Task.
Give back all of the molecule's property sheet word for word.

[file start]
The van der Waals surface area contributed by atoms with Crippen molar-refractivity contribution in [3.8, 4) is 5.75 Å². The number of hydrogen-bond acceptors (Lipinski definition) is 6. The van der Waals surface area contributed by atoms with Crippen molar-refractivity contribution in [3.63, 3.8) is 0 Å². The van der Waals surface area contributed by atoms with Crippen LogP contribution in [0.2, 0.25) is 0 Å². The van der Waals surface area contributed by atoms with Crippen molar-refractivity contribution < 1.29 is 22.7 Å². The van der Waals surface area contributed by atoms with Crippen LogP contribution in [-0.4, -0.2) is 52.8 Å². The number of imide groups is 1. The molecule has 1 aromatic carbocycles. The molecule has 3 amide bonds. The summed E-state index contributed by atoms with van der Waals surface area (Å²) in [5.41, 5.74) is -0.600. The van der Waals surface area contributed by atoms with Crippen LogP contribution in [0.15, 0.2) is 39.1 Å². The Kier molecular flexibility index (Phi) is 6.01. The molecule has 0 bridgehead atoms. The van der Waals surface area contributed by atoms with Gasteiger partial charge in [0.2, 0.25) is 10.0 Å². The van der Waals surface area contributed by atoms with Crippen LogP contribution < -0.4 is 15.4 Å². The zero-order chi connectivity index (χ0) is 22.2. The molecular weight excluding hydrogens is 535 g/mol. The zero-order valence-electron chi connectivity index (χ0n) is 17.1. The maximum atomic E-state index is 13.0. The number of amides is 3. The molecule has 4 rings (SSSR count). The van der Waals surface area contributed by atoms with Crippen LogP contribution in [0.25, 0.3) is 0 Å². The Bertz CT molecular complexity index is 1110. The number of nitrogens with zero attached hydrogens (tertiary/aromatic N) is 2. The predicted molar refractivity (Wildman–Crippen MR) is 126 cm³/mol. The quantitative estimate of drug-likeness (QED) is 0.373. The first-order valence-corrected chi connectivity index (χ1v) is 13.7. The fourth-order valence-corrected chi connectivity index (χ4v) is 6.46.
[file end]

The van der Waals surface area contributed by atoms with Crippen molar-refractivity contribution in [3.8, 4) is 5.75 Å². The number of hydrogen-bond acceptors (Lipinski definition) is 6. The van der Waals surface area contributed by atoms with Crippen molar-refractivity contribution in [3.63, 3.8) is 0 Å². The van der Waals surface area contributed by atoms with Crippen LogP contribution in [0.2, 0.25) is 0 Å². The van der Waals surface area contributed by atoms with Crippen molar-refractivity contribution < 1.29 is 22.7 Å². The van der Waals surface area contributed by atoms with Crippen LogP contribution in [-0.4, -0.2) is 52.8 Å². The number of imide groups is 1. The molecule has 1 aromatic carbocycles. The molecule has 3 amide bonds. The summed E-state index contributed by atoms with van der Waals surface area (Å²) in [5.41, 5.74) is -0.600. The van der Waals surface area contributed by atoms with Crippen LogP contribution in [0.15, 0.2) is 39.1 Å². The Kier molecular flexibility index (Phi) is 6.01. The molecule has 0 bridgehead atoms. The van der Waals surface area contributed by atoms with Gasteiger partial charge in [0.2, 0.25) is 10.0 Å². The van der Waals surface area contributed by atoms with Crippen LogP contribution < -0.4 is 15.4 Å². The zero-order chi connectivity index (χ0) is 22.2. The molecular weight excluding hydrogens is 535 g/mol. The zero-order valence-electron chi connectivity index (χ0n) is 17.1. The maximum atomic E-state index is 13.0. The number of amides is 3. The molecule has 4 rings (SSSR count). The van der Waals surface area contributed by atoms with Crippen LogP contribution in [0.25, 0.3) is 0 Å². The Bertz CT molecular complexity index is 1110. The number of nitrogens with zero attached hydrogens (tertiary/aromatic N) is 2. The predicted molar refractivity (Wildman–Crippen MR) is 126 cm³/mol. The quantitative estimate of drug-likeness (QED) is 0.373. The first-order valence-corrected chi connectivity index (χ1v) is 13.7. The fourth-order valence-corrected chi connectivity index (χ4v) is 6.46.